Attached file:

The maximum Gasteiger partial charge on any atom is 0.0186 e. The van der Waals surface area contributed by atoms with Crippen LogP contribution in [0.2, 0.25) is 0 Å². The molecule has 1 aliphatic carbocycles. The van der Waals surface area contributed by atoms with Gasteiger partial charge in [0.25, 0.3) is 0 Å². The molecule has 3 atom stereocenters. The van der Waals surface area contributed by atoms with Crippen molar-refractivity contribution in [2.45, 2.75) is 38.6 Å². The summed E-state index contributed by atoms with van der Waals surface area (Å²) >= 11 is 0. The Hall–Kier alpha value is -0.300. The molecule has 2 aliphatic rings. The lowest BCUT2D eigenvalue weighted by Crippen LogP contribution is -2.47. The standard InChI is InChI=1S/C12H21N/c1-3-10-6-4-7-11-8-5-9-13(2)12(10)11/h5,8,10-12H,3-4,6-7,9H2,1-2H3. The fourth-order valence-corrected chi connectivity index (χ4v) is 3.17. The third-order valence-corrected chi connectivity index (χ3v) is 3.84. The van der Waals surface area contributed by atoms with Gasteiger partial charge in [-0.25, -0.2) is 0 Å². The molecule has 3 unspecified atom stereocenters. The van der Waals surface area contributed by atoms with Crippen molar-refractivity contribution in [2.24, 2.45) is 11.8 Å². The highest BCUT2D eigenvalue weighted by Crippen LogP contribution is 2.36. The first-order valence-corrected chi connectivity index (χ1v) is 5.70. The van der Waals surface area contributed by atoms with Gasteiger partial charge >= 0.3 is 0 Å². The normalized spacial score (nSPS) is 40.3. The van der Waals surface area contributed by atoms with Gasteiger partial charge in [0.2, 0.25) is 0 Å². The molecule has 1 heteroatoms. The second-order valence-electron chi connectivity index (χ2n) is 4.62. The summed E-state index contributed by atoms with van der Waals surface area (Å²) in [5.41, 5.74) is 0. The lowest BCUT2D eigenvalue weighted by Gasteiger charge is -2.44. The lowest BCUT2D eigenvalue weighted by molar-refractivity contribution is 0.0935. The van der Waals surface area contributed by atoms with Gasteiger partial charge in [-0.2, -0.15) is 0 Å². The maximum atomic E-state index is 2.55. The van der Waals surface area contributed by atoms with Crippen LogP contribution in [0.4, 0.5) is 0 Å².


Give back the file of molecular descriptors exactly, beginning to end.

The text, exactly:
The maximum Gasteiger partial charge on any atom is 0.0186 e. The van der Waals surface area contributed by atoms with Crippen LogP contribution in [0.2, 0.25) is 0 Å². The molecule has 1 aliphatic carbocycles. The van der Waals surface area contributed by atoms with Gasteiger partial charge in [0.25, 0.3) is 0 Å². The molecule has 3 atom stereocenters. The van der Waals surface area contributed by atoms with Crippen molar-refractivity contribution in [2.45, 2.75) is 38.6 Å². The summed E-state index contributed by atoms with van der Waals surface area (Å²) >= 11 is 0. The Hall–Kier alpha value is -0.300. The molecule has 2 aliphatic rings. The lowest BCUT2D eigenvalue weighted by Crippen LogP contribution is -2.47. The standard InChI is InChI=1S/C12H21N/c1-3-10-6-4-7-11-8-5-9-13(2)12(10)11/h5,8,10-12H,3-4,6-7,9H2,1-2H3. The fourth-order valence-corrected chi connectivity index (χ4v) is 3.17. The third-order valence-corrected chi connectivity index (χ3v) is 3.84. The van der Waals surface area contributed by atoms with Gasteiger partial charge in [-0.25, -0.2) is 0 Å². The molecule has 3 unspecified atom stereocenters. The van der Waals surface area contributed by atoms with Crippen molar-refractivity contribution in [2.24, 2.45) is 11.8 Å². The highest BCUT2D eigenvalue weighted by Crippen LogP contribution is 2.36. The first-order valence-corrected chi connectivity index (χ1v) is 5.70. The van der Waals surface area contributed by atoms with Gasteiger partial charge >= 0.3 is 0 Å². The normalized spacial score (nSPS) is 40.3. The van der Waals surface area contributed by atoms with Gasteiger partial charge in [0.2, 0.25) is 0 Å². The molecule has 1 heteroatoms. The second-order valence-electron chi connectivity index (χ2n) is 4.62. The summed E-state index contributed by atoms with van der Waals surface area (Å²) in [5.41, 5.74) is 0. The lowest BCUT2D eigenvalue weighted by Gasteiger charge is -2.44. The lowest BCUT2D eigenvalue weighted by molar-refractivity contribution is 0.0935. The van der Waals surface area contributed by atoms with Gasteiger partial charge in [-0.2, -0.15) is 0 Å². The maximum atomic E-state index is 2.55. The van der Waals surface area contributed by atoms with Crippen LogP contribution in [0.4, 0.5) is 0 Å².